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After luxe living in the Financial District, a woman seeks frugality on the UES

She went from an amenity-filled building to more modest living uptown

Every "The Hunt" column begins with the Hunters describing the apartment they want, and ends with them rationalizing whatever they came away with. This is The Hunt: Dreams vs. Reality.

The Hunters: Bailey Stanbury


Dream: $1,900 a month

Reality: $2,200 a month


Dream: Upper East Side

Reality: Upper East Side


Dream: Large studio, natural light

Reality: Large studio, natural light


After graduating from Pennsylvania State University, Bailey Stanbury, a 26-year-old educational director from New Jersey, moved to New York where she and her boyfriend at the time lived in a pricey Financial District studio where the couple paid $2,665 a month in a luxury building.

Her split from her boyfriend led her to seek a studio of her own, making it the first time she would be alone in the city. Stanbury knew a few friends living on the Upper East Side so she decided to apartment hunt there with a budget of $1,900 a month in place. With such budget, she knew she wouldn’t get all of the amenities that her previous building offered but she hoped for a spacious studio with natural light, preferably recently renovated, and not located above the third floor of a walk-up.

After being shown several places by different ages, she realized that her budget wasn’t enough to get her what she wanted so she raised it to $2,000.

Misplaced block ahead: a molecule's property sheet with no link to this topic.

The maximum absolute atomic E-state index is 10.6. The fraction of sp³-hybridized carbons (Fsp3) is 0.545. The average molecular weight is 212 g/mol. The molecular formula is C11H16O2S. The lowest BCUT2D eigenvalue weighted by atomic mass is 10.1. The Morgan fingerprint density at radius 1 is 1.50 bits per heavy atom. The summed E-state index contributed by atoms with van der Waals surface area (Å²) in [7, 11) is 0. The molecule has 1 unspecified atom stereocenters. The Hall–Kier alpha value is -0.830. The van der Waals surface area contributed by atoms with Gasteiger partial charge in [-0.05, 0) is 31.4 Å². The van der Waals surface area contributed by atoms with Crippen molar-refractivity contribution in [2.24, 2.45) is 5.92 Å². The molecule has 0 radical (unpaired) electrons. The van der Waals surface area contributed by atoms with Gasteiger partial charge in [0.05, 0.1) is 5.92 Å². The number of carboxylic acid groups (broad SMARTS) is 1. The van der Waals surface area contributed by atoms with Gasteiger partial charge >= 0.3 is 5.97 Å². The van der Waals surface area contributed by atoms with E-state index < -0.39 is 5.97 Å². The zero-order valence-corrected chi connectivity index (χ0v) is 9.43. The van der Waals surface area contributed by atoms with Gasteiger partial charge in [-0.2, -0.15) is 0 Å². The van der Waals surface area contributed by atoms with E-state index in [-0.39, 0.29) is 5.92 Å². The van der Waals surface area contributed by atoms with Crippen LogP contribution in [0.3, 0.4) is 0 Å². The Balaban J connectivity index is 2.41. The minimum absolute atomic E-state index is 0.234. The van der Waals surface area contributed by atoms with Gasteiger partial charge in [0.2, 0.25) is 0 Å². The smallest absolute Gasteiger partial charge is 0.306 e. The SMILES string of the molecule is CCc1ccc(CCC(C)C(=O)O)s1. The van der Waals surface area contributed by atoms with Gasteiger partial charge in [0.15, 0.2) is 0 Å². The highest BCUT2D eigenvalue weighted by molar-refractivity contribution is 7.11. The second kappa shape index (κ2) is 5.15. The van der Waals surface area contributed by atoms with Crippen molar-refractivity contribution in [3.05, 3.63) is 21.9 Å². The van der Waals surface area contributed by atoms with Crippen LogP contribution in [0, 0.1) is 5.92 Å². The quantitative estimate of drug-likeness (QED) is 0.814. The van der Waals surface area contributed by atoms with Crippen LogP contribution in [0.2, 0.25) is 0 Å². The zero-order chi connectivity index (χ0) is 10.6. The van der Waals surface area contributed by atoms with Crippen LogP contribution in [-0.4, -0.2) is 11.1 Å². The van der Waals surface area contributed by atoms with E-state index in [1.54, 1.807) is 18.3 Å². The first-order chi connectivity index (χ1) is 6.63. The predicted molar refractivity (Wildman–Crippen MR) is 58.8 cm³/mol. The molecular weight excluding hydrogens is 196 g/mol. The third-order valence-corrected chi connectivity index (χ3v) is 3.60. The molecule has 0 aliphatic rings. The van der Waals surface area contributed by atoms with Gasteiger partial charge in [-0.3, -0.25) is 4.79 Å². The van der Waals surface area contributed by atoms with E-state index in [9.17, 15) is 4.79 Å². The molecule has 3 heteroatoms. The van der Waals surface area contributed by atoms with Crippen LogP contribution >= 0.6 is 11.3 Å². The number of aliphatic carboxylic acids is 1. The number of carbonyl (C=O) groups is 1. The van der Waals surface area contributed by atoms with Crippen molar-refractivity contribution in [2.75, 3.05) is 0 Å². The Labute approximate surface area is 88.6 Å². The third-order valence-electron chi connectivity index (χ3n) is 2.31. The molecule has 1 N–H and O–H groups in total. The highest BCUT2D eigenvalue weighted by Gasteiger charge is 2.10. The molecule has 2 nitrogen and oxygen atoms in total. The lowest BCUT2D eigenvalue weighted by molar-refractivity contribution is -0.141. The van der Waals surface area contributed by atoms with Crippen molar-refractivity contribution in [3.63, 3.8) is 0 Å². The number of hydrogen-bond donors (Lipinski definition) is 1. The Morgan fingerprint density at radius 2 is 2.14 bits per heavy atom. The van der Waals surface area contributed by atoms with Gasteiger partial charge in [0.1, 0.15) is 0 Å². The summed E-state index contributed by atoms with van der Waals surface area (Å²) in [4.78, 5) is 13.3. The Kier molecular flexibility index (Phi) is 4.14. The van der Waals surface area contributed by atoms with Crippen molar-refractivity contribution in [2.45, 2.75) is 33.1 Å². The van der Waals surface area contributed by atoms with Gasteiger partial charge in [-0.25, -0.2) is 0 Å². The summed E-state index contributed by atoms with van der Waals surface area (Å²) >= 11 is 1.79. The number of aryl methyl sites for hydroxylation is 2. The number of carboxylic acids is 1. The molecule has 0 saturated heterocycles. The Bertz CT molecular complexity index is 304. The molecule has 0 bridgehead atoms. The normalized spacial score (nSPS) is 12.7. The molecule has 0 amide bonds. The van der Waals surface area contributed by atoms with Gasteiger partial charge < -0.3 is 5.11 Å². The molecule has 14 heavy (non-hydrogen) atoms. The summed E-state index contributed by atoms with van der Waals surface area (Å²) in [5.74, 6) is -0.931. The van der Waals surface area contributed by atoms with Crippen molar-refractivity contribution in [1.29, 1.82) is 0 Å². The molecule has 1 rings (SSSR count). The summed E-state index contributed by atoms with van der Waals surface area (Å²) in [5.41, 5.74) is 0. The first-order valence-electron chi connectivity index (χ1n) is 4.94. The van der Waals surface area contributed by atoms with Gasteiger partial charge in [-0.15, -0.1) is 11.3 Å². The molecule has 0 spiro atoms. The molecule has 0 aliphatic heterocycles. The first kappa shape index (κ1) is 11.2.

Over the course of her hunt, Stanbury dealt with agents showing her places well above her budget, being taken to apartments much different than her expressed interests, and even unresponsive agents. With increasing frustration, Stanbury solicited the help of a friend who happened to be the CEO of MyGradPad, a rental agency tailored toward the needs of recent graduates and young professionals.

With an even higher budget of $2,200 now in place, she visited a one-bedroom on East 76th Street asking $2,150 a month and another asking $2,125 but passed on both of them since the first room was too small and the other place was too noisy. With time winding down, Stanbury decided to settle on a rectangular studio apartment asking $2,200 a month. The place was sunny and had plenty of storage closets. Furthermore, it was located in an elevator building with a laundry room. Though she didn’t like the street noise, she decided to work around that issue and purchased herself a white noise machine to help drown it out.